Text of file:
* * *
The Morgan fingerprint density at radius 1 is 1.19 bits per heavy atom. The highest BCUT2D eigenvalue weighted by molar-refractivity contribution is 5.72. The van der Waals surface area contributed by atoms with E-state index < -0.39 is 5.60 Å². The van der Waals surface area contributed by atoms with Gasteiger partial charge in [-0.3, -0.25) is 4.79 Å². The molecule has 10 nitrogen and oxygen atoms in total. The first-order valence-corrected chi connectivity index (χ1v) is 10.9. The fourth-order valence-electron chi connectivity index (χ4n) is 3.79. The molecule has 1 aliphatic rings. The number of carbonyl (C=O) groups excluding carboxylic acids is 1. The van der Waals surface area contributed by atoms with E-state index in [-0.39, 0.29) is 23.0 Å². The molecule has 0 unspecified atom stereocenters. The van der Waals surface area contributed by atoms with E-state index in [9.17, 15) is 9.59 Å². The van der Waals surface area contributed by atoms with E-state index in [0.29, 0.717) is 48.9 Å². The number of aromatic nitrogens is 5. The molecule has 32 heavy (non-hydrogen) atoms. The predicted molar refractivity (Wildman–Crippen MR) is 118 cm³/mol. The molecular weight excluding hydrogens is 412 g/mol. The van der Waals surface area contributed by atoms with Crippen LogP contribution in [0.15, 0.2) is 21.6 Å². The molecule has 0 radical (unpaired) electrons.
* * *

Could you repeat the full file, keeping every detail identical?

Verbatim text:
The Morgan fingerprint density at radius 1 is 1.19 bits per heavy atom. The highest BCUT2D eigenvalue weighted by molar-refractivity contribution is 5.72. The van der Waals surface area contributed by atoms with E-state index < -0.39 is 5.60 Å². The van der Waals surface area contributed by atoms with Gasteiger partial charge in [-0.3, -0.25) is 4.79 Å². The molecule has 10 nitrogen and oxygen atoms in total. The first-order valence-corrected chi connectivity index (χ1v) is 10.9. The fourth-order valence-electron chi connectivity index (χ4n) is 3.79. The molecule has 1 aliphatic rings. The number of carbonyl (C=O) groups excluding carboxylic acids is 1. The van der Waals surface area contributed by atoms with E-state index in [-0.39, 0.29) is 23.0 Å². The molecule has 0 unspecified atom stereocenters. The van der Waals surface area contributed by atoms with E-state index in [9.17, 15) is 9.59 Å². The van der Waals surface area contributed by atoms with E-state index in [0.29, 0.717) is 48.9 Å². The number of aromatic nitrogens is 5. The molecule has 32 heavy (non-hydrogen) atoms. The predicted molar refractivity (Wildman–Crippen MR) is 118 cm³/mol. The molecular weight excluding hydrogens is 412 g/mol. The van der Waals surface area contributed by atoms with Crippen LogP contribution in [0.15, 0.2) is 21.6 Å². The molecule has 0 radical (unpaired) electrons.